In 1687 when Isaac Newton published his three-volume Philosophiæ Naturalis Principia Mathematica, it’s doubtful that he considered the application of his Third Law of Motion to happenings in the natural world. Considered to be more influential than Einstein in the history of science, and even though Newton was also a nature philosopher, a field much later known as the study of the nature, his focus in 1687 was the physiology of mechanics. He would have had no idea that his Third Law, for every action there is a reaction, would someday apply to the decimation of the world’s seas.
In testimony before the U.S. House of Representatives on May 10, 2001, Dr. William Hogarth of the National Marine Fisheries Service (NMFS) discussed the intent and purposes of the original Magnuson-Stevens Act signed into law by President Gerald Ford on April 13, 1976. According to Hogarth, “When the Magnuson-Stevens Act was passed 25 years ago; the U.S. fishing industry lacked the capacity to harvest all the resources in our 200-mile Exclusive Economic Zone (EEZ). Congress, NMFS and the industry embarked on a program to promote domestic capacity. Now, we are confronted with a situation in which there is overcapacity in many federally managed fisheries.”
In other words, in 1976 almost everyone was still operating under the assumption that the seas held limitless bounty and very few had any knowledge of reproduction rates, sustainability levels, or management of fish stocks for the future. While most of us still think of the 1970s as a progressive time, environmental awareness took a backseat to special interests and the political pressure those interests brought to bear. The few scientists and environmentalists whose sense of doom for fisheries caused them to protest the Magnuson-Stevens Act in 1976 were labeled crackpots and tree huggers and little attention was given to their concerns.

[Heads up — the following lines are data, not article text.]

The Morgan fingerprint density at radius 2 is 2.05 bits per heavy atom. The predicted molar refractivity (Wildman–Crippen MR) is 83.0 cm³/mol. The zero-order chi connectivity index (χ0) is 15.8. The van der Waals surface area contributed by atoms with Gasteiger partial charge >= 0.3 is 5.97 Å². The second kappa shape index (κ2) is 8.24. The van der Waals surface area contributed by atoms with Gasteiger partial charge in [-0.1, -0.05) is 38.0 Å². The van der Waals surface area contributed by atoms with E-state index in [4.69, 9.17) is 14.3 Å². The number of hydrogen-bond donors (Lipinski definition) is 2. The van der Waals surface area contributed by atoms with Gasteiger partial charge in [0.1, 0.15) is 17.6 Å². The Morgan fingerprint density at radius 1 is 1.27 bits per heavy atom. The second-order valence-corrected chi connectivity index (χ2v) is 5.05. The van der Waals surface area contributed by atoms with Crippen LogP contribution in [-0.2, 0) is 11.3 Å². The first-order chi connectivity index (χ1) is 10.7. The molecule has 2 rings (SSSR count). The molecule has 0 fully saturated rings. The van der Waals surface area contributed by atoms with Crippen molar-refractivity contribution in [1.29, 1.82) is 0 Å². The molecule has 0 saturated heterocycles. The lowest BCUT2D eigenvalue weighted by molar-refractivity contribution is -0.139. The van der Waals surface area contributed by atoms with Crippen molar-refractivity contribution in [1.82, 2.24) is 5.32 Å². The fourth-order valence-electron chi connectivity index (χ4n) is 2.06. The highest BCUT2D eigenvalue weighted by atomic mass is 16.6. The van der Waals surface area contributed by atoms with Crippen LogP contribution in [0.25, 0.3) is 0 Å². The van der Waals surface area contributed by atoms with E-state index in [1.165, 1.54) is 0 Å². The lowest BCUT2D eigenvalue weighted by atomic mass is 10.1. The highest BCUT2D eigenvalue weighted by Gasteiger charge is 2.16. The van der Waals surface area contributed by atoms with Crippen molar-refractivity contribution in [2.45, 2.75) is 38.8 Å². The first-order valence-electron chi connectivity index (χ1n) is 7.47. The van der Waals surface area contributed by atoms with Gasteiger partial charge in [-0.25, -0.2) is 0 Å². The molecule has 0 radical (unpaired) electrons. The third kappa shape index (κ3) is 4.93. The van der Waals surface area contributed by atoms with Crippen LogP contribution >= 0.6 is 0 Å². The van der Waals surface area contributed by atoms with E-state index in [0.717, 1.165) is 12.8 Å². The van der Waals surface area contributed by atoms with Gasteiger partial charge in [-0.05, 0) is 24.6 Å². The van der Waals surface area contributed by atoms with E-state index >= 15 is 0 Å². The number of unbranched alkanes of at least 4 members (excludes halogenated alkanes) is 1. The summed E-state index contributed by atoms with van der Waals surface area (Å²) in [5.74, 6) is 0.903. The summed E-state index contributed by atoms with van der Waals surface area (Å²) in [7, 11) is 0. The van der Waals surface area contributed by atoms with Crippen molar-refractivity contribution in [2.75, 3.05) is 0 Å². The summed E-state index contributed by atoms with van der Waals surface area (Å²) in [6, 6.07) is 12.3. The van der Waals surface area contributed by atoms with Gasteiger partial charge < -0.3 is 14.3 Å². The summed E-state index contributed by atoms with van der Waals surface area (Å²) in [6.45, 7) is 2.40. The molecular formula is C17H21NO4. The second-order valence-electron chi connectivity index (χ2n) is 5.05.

During Hogarth’s 2001 testimony he further stated, “Viewed historically, it is apparent that Federal laws, programs and policies to promote the development of the U.S. fishing industry from 1977 to roughly 1990 are among the reasons we are now dealing with overcapacity… The United States became a major fishing power, and one of the top few seafood exporters in the world. However, it soon became clear that at least some key segments of the harvesting sector had developed excessive production capacity. Traditional fisheries stocks suffered major declines in parts of the U.S. EEZ. User conflicts among domestic groups of fishermen multiplied. By the end of the 1980s, everyone involved, including the Congress, NMFS, the Regional Fishery Management Councils (Councils) and industry became increasingly interested in ways to constrain harvesting capacity to more sustainable levels.”
While Hogarth’s comments only pertained to U.S. fisheries, by the early 1990s scientists and fishermen around the world were raising alarms over the declining fish stocks; blue-finned tuna in the Atlantic, Pacific and Mediterranean were disappearing, Pollock fisheries in Alaska were in trouble, Sardine fisheries along the coast of California as well as the west coast of South America have long since collapsed, crab fisheries were suffering, Salmon fisheries were in peril, Caribbean fisheries were declining, and the Gulf of Mexico was becoming a barren wasteland. Aboriginal fishermen along the Indian Ocean and the coasts of Africa had to go farther for less catch.
We began to listen to the scientists and environmentalists in the 1990s; so long ignored, fired from government jobs around the world when they dared offer up fisheries management plans that set limits and seasons…how dared they espouse theories that fish stocks cannot survive and multiply in the onslaught of huge factory processing ships with the ability to take 100 tons of fish in a single net haul, setting several nets a day, working around the clock, staying at sea for months on end.